The Dilemmas of Teaching and Testing Literature in EFL Amos Paran Institute of Education, University of LondonWhile you wait for the talk to begin, please do have alook at the two poems on your handout and giveyourself an account about what your reaction to themis; you may even discuss the poems and yourreactions with your neighbour!
Outline of talk Why we use and teach literature Ways of reading Dilemmas in testing/assessing literature Principles for testing/assessing literature Tasks for testing/assessing literature Future tasks for testers and researchers
Teaching literature teaching literature vs. using literature affective personal growth intellectual growth encourage private appreciation of literary works
Why teach literature?Present in every human being are two desires, adesire to know the truth about the primary world, thegiven world outside ourselves in which we are born,live, love, hate and die, and the desire to make newsecondary worlds of our own or, if we cannot makethem ourselves, to share in the secondary worlds ofthose who can. W. H. Auden (1968)
Why teach literature?What really happens (when a reader engages with atext) is that the story-maker proves a successful ‘sub-creator’. He makes a Secondary World which yourmind can enter. Inside it, what he relates is ‘true’: itaccords with the laws of that world. You thereforebelieve it, while you are, as it were, inside. J. R. R. Tolkien On Fairy Tales
Why teach literature? ‘education (indeed all communication) is an attempt to change others - to interfere with them… The issue is not one of whether teachers should inculcate value judgments into their pupils, but of which values these should be.’ (Cook 1996:152-153) ‘language teaching, and the part which literature has to play in it, have to be seen as part of the whole educational endeavour’ (Paran 2000: 76).
Why teach literature? potential to ‘promote greater understanding and knowledge of human behaviour’ (Carter and Long 1990: 217) ‘a means of introducing learners to … a serious view of our world, of initiating them in the process of defining themselves through contact with others’ experience’ (Brumfit 2001: 91-92)
Why teach literature?‘literature is inherently affective in a waywhich perhaps applies to no othersubject’the ability of literature to lead to ‘anenhanced awareness and understandingof one’s own emotional life.(Parkinson and Reid Thomas 2000: 143)
I bring nearly 35 years of experience of trying tomake my grasp of biomedical science useful tothe astonishingly diverse population of KentishTown in north London. And in Mrs Dalloway,Virginia Woolf describes one of thecompensations of growing old as ‘the power oftaking hold of experience, of turning it round,slowly in the light.’
Efferent vs. Aesthetic ReadingEfferent reading: focuses on the public meanings present in a text product orientedAesthetic reading: focuses on the personal, private, lived experience of engagement with the text; reading as a transaction with the text process oriented Rosenblatt 1985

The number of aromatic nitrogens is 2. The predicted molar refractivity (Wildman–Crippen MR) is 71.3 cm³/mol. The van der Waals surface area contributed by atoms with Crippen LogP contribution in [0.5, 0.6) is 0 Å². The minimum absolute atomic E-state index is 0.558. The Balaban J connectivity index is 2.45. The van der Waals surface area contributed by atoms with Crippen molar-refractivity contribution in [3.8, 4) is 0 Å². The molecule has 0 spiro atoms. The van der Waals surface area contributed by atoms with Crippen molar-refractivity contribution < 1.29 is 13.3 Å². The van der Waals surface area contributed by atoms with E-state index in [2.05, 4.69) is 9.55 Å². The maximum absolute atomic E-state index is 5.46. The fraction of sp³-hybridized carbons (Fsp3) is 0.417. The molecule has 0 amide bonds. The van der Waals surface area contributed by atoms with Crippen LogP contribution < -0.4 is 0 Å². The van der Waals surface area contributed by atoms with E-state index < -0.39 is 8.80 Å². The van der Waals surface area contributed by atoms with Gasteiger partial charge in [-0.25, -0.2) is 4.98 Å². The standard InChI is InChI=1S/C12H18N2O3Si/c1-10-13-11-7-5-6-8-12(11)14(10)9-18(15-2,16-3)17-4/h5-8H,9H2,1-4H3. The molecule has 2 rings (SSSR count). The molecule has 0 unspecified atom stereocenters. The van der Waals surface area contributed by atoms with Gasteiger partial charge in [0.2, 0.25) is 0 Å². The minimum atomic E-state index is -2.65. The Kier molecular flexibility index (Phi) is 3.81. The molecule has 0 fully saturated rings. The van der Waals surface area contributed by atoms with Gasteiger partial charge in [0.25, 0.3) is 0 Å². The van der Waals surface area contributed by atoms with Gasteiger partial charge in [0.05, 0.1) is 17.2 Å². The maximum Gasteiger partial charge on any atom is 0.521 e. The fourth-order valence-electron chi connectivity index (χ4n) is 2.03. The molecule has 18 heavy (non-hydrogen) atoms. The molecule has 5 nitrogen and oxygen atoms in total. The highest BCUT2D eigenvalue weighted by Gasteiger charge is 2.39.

Dilemma 1:To test or not to test? Teaching Internal, personal goals and processes Differentiation and individuality Divergent process Cooperation Testing Externally driven goals and processes Equivalence and equity Convergent process, differentiating product Individual
Or testing something else?The poem ends “And that has made all of thedifference”. This quote describes how the speakerwill relate to his decision later on in life. How does hethink he will feel about his decision?NOTE: For this question use ONE of the thinkingskills from the Appendix on page 14.Thinking skill I chose …….ANSWER: ……. (10 points)Explain why you chose that particular thinking skill toanswer question 9a.ANSWER: ……. (5 points)
Thinking skills Comparing and contrasting Distinguishing different perspectives Explaining cause and effect Problem solving Inferring Explaining patterns
Dilemma 3: Testing knowledge or skills?(Carter and Long 1990): 3 main types of questionParaphrase and context ‘Yet knowing how way leads on to way, I doubted if I should ever come back.’ Explain this quote in your own words. George tells Chris: ‘When you make suckers out of people once, you shouldn’t try to do it twice’. What are the TWO times he is talking about?
Dilemma 3: Testing knowledge or skills?Describe and discuss Describe Snowball and explain what happens to him. (Carter and Long 1990)Evaluate and discuss In Act III Jim says to Mother: The compromise is always made. According to the play, is compromise a necessary part of life? In your answer relate to ONE character in the play. Illustrate from the stories how Lawrence’s attitude to his characters is often a mixture of ridicule and compassion. (Carter and Long 1990)
Dilemma 3: Testing knowledge or skills?Sue says she does not want Ann and Chris to live nearthem after they marry because:a. Chris and Jim have never been close friends.b. Chris might influence Jim to go into research.c. she is jealous of their relationship.d. Ann’s father, Steve, is a criminal.